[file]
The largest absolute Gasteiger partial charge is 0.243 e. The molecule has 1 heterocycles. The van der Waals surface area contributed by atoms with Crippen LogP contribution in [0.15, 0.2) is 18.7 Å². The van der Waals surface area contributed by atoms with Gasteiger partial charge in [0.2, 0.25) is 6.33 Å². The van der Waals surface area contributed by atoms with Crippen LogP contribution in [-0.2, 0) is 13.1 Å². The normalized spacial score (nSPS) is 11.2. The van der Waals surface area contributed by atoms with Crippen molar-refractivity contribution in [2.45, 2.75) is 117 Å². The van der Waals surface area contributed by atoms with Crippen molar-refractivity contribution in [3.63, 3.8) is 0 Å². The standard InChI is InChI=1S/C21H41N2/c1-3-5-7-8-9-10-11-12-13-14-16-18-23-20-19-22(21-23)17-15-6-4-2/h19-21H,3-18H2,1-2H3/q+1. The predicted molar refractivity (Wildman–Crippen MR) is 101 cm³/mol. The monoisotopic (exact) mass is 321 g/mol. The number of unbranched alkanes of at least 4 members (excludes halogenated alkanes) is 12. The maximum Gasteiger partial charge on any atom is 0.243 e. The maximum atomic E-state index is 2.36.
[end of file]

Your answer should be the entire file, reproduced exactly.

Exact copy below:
The largest absolute Gasteiger partial charge is 0.243 e. The molecule has 1 heterocycles. The van der Waals surface area contributed by atoms with Crippen LogP contribution in [0.15, 0.2) is 18.7 Å². The van der Waals surface area contributed by atoms with Gasteiger partial charge in [0.2, 0.25) is 6.33 Å². The van der Waals surface area contributed by atoms with Crippen LogP contribution in [-0.2, 0) is 13.1 Å². The normalized spacial score (nSPS) is 11.2. The van der Waals surface area contributed by atoms with Crippen molar-refractivity contribution in [2.45, 2.75) is 117 Å². The van der Waals surface area contributed by atoms with Crippen molar-refractivity contribution in [3.63, 3.8) is 0 Å². The standard InChI is InChI=1S/C21H41N2/c1-3-5-7-8-9-10-11-12-13-14-16-18-23-20-19-22(21-23)17-15-6-4-2/h19-21H,3-18H2,1-2H3/q+1. The predicted molar refractivity (Wildman–Crippen MR) is 101 cm³/mol. The monoisotopic (exact) mass is 321 g/mol. The number of unbranched alkanes of at least 4 members (excludes halogenated alkanes) is 12. The maximum Gasteiger partial charge on any atom is 0.243 e. The maximum atomic E-state index is 2.36.